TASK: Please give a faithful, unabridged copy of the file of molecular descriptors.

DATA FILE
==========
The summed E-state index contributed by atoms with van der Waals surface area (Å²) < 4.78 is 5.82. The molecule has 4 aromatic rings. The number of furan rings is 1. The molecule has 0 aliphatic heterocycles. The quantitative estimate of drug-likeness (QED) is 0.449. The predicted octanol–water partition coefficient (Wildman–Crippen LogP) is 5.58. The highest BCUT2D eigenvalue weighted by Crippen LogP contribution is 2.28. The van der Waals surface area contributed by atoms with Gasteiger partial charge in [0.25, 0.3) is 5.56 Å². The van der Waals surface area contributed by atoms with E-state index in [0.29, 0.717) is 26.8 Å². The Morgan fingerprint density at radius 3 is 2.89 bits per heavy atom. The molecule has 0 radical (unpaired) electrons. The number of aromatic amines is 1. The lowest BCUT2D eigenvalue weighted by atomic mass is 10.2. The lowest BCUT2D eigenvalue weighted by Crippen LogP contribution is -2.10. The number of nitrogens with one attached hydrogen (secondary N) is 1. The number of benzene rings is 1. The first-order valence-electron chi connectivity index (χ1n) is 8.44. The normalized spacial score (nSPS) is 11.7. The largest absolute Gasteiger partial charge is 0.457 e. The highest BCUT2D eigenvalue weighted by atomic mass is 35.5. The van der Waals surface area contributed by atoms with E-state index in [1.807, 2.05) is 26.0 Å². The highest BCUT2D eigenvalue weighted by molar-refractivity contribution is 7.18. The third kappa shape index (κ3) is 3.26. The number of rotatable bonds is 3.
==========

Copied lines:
The summed E-state index contributed by atoms with van der Waals surface area (Å²) < 4.78 is 5.82. The molecule has 4 aromatic rings. The number of furan rings is 1. The molecule has 0 aliphatic heterocycles. The quantitative estimate of drug-likeness (QED) is 0.449. The predicted octanol–water partition coefficient (Wildman–Crippen LogP) is 5.58. The highest BCUT2D eigenvalue weighted by Crippen LogP contribution is 2.28. The van der Waals surface area contributed by atoms with Gasteiger partial charge in [0.25, 0.3) is 5.56 Å². The van der Waals surface area contributed by atoms with E-state index in [0.29, 0.717) is 26.8 Å². The Morgan fingerprint density at radius 3 is 2.89 bits per heavy atom. The molecule has 0 radical (unpaired) electrons. The number of aromatic amines is 1. The lowest BCUT2D eigenvalue weighted by atomic mass is 10.2. The lowest BCUT2D eigenvalue weighted by Crippen LogP contribution is -2.10. The number of nitrogens with one attached hydrogen (secondary N) is 1. The number of benzene rings is 1. The first-order valence-electron chi connectivity index (χ1n) is 8.44. The normalized spacial score (nSPS) is 11.7. The largest absolute Gasteiger partial charge is 0.457 e. The highest BCUT2D eigenvalue weighted by atomic mass is 35.5. The van der Waals surface area contributed by atoms with E-state index in [1.807, 2.05) is 26.0 Å². The highest BCUT2D eigenvalue weighted by molar-refractivity contribution is 7.18. The third kappa shape index (κ3) is 3.26. The number of rotatable bonds is 3.